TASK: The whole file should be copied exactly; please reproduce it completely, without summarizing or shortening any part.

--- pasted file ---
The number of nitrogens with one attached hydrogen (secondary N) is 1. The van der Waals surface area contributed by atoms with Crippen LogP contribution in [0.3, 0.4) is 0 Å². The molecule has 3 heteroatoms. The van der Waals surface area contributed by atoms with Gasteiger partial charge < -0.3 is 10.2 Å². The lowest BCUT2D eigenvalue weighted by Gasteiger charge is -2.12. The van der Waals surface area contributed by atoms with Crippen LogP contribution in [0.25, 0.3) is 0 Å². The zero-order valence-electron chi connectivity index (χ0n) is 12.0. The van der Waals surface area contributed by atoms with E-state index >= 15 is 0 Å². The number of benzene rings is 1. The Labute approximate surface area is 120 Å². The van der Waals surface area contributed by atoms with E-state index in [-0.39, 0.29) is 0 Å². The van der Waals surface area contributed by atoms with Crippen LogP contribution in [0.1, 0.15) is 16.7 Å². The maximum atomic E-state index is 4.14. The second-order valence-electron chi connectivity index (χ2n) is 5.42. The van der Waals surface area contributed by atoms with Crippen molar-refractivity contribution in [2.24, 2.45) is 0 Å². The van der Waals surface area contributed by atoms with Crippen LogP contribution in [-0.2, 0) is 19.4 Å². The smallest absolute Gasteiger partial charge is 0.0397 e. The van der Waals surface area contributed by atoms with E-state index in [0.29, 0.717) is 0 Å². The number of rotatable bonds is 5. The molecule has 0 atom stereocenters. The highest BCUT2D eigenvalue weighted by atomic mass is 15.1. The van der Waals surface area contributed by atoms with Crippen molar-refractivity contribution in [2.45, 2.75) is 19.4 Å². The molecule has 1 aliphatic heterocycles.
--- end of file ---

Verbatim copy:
The number of nitrogens with one attached hydrogen (secondary N) is 1. The van der Waals surface area contributed by atoms with Crippen LogP contribution in [0.3, 0.4) is 0 Å². The molecule has 3 heteroatoms. The van der Waals surface area contributed by atoms with Gasteiger partial charge < -0.3 is 10.2 Å². The lowest BCUT2D eigenvalue weighted by Gasteiger charge is -2.12. The van der Waals surface area contributed by atoms with Crippen LogP contribution in [0.25, 0.3) is 0 Å². The zero-order valence-electron chi connectivity index (χ0n) is 12.0. The van der Waals surface area contributed by atoms with E-state index >= 15 is 0 Å². The number of benzene rings is 1. The Labute approximate surface area is 120 Å². The van der Waals surface area contributed by atoms with E-state index in [-0.39, 0.29) is 0 Å². The van der Waals surface area contributed by atoms with Crippen LogP contribution in [0.1, 0.15) is 16.7 Å². The maximum atomic E-state index is 4.14. The second-order valence-electron chi connectivity index (χ2n) is 5.42. The van der Waals surface area contributed by atoms with Crippen molar-refractivity contribution in [2.24, 2.45) is 0 Å². The van der Waals surface area contributed by atoms with Crippen LogP contribution in [-0.2, 0) is 19.4 Å². The smallest absolute Gasteiger partial charge is 0.0397 e. The van der Waals surface area contributed by atoms with E-state index in [0.29, 0.717) is 0 Å². The number of rotatable bonds is 5. The molecule has 0 atom stereocenters. The highest BCUT2D eigenvalue weighted by atomic mass is 15.1. The van der Waals surface area contributed by atoms with Crippen molar-refractivity contribution in [2.45, 2.75) is 19.4 Å². The molecule has 1 aliphatic heterocycles.